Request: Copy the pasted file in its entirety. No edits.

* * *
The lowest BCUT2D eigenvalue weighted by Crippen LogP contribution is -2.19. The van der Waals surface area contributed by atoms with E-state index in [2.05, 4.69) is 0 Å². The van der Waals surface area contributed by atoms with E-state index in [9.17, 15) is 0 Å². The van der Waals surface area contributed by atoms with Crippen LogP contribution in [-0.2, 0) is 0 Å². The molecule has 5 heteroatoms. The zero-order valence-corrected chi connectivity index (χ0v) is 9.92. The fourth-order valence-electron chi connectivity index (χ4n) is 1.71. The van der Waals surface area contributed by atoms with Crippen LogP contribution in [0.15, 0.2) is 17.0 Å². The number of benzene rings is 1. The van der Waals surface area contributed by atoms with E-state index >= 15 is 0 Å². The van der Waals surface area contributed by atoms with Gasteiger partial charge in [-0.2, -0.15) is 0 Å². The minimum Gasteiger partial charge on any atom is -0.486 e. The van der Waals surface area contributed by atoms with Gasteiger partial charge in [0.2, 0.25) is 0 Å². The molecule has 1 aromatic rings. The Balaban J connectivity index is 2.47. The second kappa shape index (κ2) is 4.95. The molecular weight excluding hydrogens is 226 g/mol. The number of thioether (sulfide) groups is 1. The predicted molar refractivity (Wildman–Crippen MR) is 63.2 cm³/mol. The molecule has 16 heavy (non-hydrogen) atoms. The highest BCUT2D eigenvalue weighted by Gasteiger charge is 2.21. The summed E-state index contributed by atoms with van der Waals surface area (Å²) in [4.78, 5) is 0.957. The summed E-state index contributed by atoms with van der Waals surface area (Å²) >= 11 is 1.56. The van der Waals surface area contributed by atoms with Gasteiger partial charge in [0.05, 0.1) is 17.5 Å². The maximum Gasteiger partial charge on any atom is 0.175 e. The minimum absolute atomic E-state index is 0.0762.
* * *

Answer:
The lowest BCUT2D eigenvalue weighted by Crippen LogP contribution is -2.19. The van der Waals surface area contributed by atoms with E-state index in [2.05, 4.69) is 0 Å². The van der Waals surface area contributed by atoms with E-state index in [9.17, 15) is 0 Å². The van der Waals surface area contributed by atoms with Crippen LogP contribution in [-0.2, 0) is 0 Å². The molecule has 5 heteroatoms. The zero-order valence-corrected chi connectivity index (χ0v) is 9.92. The fourth-order valence-electron chi connectivity index (χ4n) is 1.71. The van der Waals surface area contributed by atoms with Crippen LogP contribution in [0.15, 0.2) is 17.0 Å². The number of benzene rings is 1. The van der Waals surface area contributed by atoms with E-state index >= 15 is 0 Å². The van der Waals surface area contributed by atoms with Gasteiger partial charge in [-0.2, -0.15) is 0 Å². The minimum Gasteiger partial charge on any atom is -0.486 e. The van der Waals surface area contributed by atoms with Gasteiger partial charge in [0.2, 0.25) is 0 Å². The molecule has 1 aromatic rings. The Balaban J connectivity index is 2.47. The second kappa shape index (κ2) is 4.95. The molecular weight excluding hydrogens is 226 g/mol. The number of thioether (sulfide) groups is 1. The predicted molar refractivity (Wildman–Crippen MR) is 63.2 cm³/mol. The molecule has 16 heavy (non-hydrogen) atoms. The highest BCUT2D eigenvalue weighted by Gasteiger charge is 2.21. The summed E-state index contributed by atoms with van der Waals surface area (Å²) in [4.78, 5) is 0.957. The summed E-state index contributed by atoms with van der Waals surface area (Å²) >= 11 is 1.56. The van der Waals surface area contributed by atoms with Gasteiger partial charge in [0.05, 0.1) is 17.5 Å². The maximum Gasteiger partial charge on any atom is 0.175 e. The minimum absolute atomic E-state index is 0.0762.